The substrate

Since the substrate forms the anchor and growing medium for plant roots, it is vital to choose a material, or combination of materials, that will not only sustain the plants both mechanically and nutritionally, but also look attractive as part of the tank decor. Here, we consider the options available for successful plant growth.

Gravel

Gravel is the universal substrate in aquarium circles. It can be used as the sole substrate in planted aquariums, although it is best employed as a top layer covering areas or 'pockets' of nutritious growing medium beneath.

The most popular type of gravel is low-calcium beach gravel with a particle size of 2-3mm (0.08-0.1 in). This grade allows roots to penetrate easily and yet provides a firm support for the plants.

Baked clay gravels are also available. These are larger in particle size, brown to deep brown in colour and, since they do not contain calcium, they do not affect the hardness or pH value of the water. These gravels are pre-packed and are often impregnated with trace elements by the suppliers, thus making them an ideal plant growing medium. Their highly porous structure also provides an excellent 'home' for nitrifying bacteria in biological filter systems.

Gravel additives

The iron-rich clays known as laterite that are a common feature of tropical regions, often imparting a reddish colour to the bed of streams and pools, can be especially valuable in promoting lush plant growth. The iron compounds dissolve from such soils and combine with organic acids produced by the plant roots. This 'organic iron' is not only more easily absorbed by plants, but it also enables other trace elements that the soil contains (and which are normally 'locked up' in stable compounds) to be made available for plant growth.

In open water biotopes the clays are scarcely overlaid by humatic materials and the plants that inhabit these situations will thrive well in an aquarium with just the clay as a gravel additive. However, the latest research shows that those species coming from heavily forested areas grow in a thicker layer of material formed as a result of the leaf fall from the canopy above. Incorporating such material in commercial preparations of laterite has been shown under controlled laboratory conditions to promote more luxurious growth in plants such as aroids and echinodoras.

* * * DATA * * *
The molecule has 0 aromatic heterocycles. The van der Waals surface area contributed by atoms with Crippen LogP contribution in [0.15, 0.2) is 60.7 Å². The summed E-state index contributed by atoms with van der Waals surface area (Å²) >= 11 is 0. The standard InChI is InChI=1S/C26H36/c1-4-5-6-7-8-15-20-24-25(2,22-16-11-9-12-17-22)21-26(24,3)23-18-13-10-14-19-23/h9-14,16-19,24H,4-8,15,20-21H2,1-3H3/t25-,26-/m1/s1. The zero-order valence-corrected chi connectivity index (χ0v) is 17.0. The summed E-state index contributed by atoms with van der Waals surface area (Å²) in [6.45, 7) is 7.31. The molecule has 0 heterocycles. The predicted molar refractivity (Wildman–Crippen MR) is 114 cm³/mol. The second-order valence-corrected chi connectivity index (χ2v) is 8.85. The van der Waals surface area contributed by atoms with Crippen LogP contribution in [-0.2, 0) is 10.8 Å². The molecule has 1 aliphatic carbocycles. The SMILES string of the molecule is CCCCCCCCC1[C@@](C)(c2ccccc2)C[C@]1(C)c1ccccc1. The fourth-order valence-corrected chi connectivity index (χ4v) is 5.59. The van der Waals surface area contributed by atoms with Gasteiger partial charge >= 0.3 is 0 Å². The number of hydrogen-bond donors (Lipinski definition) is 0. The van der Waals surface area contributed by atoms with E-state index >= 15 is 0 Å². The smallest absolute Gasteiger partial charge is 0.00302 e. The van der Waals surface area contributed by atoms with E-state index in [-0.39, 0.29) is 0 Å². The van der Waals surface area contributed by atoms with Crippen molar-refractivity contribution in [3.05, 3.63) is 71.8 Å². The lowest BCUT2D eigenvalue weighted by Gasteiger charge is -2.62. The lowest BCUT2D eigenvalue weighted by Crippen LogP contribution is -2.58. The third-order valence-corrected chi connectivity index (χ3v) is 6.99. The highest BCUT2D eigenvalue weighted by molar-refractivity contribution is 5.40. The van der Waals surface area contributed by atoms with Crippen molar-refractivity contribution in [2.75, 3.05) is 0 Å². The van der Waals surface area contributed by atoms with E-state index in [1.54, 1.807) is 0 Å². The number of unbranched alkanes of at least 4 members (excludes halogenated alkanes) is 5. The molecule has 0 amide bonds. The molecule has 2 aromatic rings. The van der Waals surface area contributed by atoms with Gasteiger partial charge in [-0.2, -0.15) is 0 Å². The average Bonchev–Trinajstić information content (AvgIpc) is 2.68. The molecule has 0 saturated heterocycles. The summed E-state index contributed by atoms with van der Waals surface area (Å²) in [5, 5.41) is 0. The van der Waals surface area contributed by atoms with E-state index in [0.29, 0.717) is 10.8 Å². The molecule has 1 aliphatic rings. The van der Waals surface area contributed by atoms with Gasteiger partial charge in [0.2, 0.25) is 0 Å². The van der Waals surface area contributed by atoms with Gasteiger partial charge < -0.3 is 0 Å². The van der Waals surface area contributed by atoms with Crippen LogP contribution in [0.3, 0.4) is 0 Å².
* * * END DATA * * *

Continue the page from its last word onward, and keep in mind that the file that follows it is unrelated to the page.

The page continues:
These tropical clays are prepared for the aquarium in the form of a fine screened powder. It is mixed with 75 per cent of washed lime-free gravel and the remaining gravel used as a top cover. These products also include a powdered fertilizer mixture containing growth hormones to promote the formation of roots. For those who wish to add these clays to an already established aquarium, the material is also available in the form of cylindrical sun-dried pellets. These

Below: Aquarium plants grown in slatted hydroculture pots. These help plants to become established and allow easy removal and repositioning.

Above: Tropical iron-rich clays -laterite - are available for aquarium use both as fine-screened powder and as sun-dried pellets, which are simply pushed into the gravel.

are simply pushed into the gravel at the base of the plants.

Rock wool hydroculture

Rock wool - a fluffy greyish substance - is an ideal growing medium for plants set in hydroculture pots. These are plastc pots with an open lattice structure that allows the plant roots to extend outwards into the main tank substrate. The rock wool, impregnated with a suitable fertilizer, acts as an inert support for the roots as they absorb essential nutrients. For aquarium use, wrap the roots in rock wool and insert each plant into a pot before setting it into the substrate. Small pots of 4cm (1.6in) diameter are ideal.

Below: Various grades of aquarium gravel plus two colours of baked clay, fertilizer-impregnated substrates. The two finer grades of gravel are usually the most suitable to support good growth in aquarium plants.

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